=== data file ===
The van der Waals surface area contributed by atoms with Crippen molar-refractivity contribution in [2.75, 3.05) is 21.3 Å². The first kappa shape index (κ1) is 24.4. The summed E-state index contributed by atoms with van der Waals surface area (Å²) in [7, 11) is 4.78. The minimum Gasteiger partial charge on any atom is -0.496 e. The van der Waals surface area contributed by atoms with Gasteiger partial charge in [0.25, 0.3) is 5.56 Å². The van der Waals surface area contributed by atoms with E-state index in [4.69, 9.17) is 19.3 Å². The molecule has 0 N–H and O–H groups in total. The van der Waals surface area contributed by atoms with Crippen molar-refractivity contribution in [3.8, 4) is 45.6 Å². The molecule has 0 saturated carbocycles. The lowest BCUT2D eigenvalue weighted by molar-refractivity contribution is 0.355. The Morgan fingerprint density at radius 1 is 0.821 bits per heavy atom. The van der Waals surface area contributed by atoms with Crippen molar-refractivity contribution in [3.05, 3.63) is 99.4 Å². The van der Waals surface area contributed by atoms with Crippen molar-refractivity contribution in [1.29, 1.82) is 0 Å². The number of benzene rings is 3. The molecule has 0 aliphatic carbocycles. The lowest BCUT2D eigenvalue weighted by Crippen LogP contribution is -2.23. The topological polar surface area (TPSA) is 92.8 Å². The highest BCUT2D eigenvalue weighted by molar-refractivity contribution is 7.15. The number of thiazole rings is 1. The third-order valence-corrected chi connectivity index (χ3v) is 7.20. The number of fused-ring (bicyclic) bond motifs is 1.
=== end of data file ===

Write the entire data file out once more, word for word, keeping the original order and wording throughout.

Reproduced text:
The van der Waals surface area contributed by atoms with Crippen molar-refractivity contribution in [2.75, 3.05) is 21.3 Å². The first kappa shape index (κ1) is 24.4. The summed E-state index contributed by atoms with van der Waals surface area (Å²) in [7, 11) is 4.78. The minimum Gasteiger partial charge on any atom is -0.496 e. The van der Waals surface area contributed by atoms with Gasteiger partial charge in [0.25, 0.3) is 5.56 Å². The van der Waals surface area contributed by atoms with E-state index in [4.69, 9.17) is 19.3 Å². The molecule has 0 N–H and O–H groups in total. The van der Waals surface area contributed by atoms with Crippen molar-refractivity contribution in [3.8, 4) is 45.6 Å². The molecule has 0 saturated carbocycles. The lowest BCUT2D eigenvalue weighted by molar-refractivity contribution is 0.355. The Morgan fingerprint density at radius 1 is 0.821 bits per heavy atom. The van der Waals surface area contributed by atoms with Crippen molar-refractivity contribution in [3.05, 3.63) is 99.4 Å². The van der Waals surface area contributed by atoms with Crippen molar-refractivity contribution in [1.29, 1.82) is 0 Å². The number of benzene rings is 3. The molecule has 0 aliphatic carbocycles. The lowest BCUT2D eigenvalue weighted by Crippen LogP contribution is -2.23. The topological polar surface area (TPSA) is 92.8 Å². The highest BCUT2D eigenvalue weighted by molar-refractivity contribution is 7.15. The number of thiazole rings is 1. The third-order valence-corrected chi connectivity index (χ3v) is 7.20. The number of fused-ring (bicyclic) bond motifs is 1.